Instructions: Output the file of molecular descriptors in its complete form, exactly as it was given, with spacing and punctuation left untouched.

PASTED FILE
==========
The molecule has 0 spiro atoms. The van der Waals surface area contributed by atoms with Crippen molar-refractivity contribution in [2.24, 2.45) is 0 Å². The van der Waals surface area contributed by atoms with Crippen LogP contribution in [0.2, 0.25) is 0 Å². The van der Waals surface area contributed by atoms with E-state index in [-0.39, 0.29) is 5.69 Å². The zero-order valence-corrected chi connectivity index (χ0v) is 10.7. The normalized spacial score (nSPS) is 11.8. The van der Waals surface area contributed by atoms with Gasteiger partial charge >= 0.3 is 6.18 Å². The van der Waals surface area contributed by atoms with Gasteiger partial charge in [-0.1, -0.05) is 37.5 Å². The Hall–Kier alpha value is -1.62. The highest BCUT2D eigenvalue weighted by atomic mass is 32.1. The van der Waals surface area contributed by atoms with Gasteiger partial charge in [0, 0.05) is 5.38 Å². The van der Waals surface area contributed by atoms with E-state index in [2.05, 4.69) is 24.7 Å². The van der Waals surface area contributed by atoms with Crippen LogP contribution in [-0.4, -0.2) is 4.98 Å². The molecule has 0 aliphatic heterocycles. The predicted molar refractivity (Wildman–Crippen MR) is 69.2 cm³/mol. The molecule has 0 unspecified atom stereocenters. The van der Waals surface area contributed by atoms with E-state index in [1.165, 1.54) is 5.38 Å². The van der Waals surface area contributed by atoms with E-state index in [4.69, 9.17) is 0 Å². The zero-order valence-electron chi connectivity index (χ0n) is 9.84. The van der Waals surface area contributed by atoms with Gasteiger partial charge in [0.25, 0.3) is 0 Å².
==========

The molecule has 0 spiro atoms. The van der Waals surface area contributed by atoms with Crippen molar-refractivity contribution in [2.24, 2.45) is 0 Å². The van der Waals surface area contributed by atoms with Crippen LogP contribution in [0.2, 0.25) is 0 Å². The van der Waals surface area contributed by atoms with E-state index in [-0.39, 0.29) is 5.69 Å². The zero-order valence-corrected chi connectivity index (χ0v) is 10.7. The normalized spacial score (nSPS) is 11.8. The van der Waals surface area contributed by atoms with Gasteiger partial charge >= 0.3 is 6.18 Å². The van der Waals surface area contributed by atoms with Gasteiger partial charge in [-0.1, -0.05) is 37.5 Å². The Hall–Kier alpha value is -1.62. The highest BCUT2D eigenvalue weighted by atomic mass is 32.1. The van der Waals surface area contributed by atoms with Gasteiger partial charge in [0, 0.05) is 5.38 Å². The van der Waals surface area contributed by atoms with E-state index in [2.05, 4.69) is 24.7 Å². The van der Waals surface area contributed by atoms with Crippen LogP contribution in [-0.4, -0.2) is 4.98 Å². The molecule has 0 aliphatic heterocycles. The predicted molar refractivity (Wildman–Crippen MR) is 69.2 cm³/mol. The molecule has 0 unspecified atom stereocenters. The van der Waals surface area contributed by atoms with E-state index in [1.165, 1.54) is 5.38 Å². The van der Waals surface area contributed by atoms with E-state index in [4.69, 9.17) is 0 Å². The zero-order valence-electron chi connectivity index (χ0n) is 9.84. The van der Waals surface area contributed by atoms with Gasteiger partial charge in [0.25, 0.3) is 0 Å².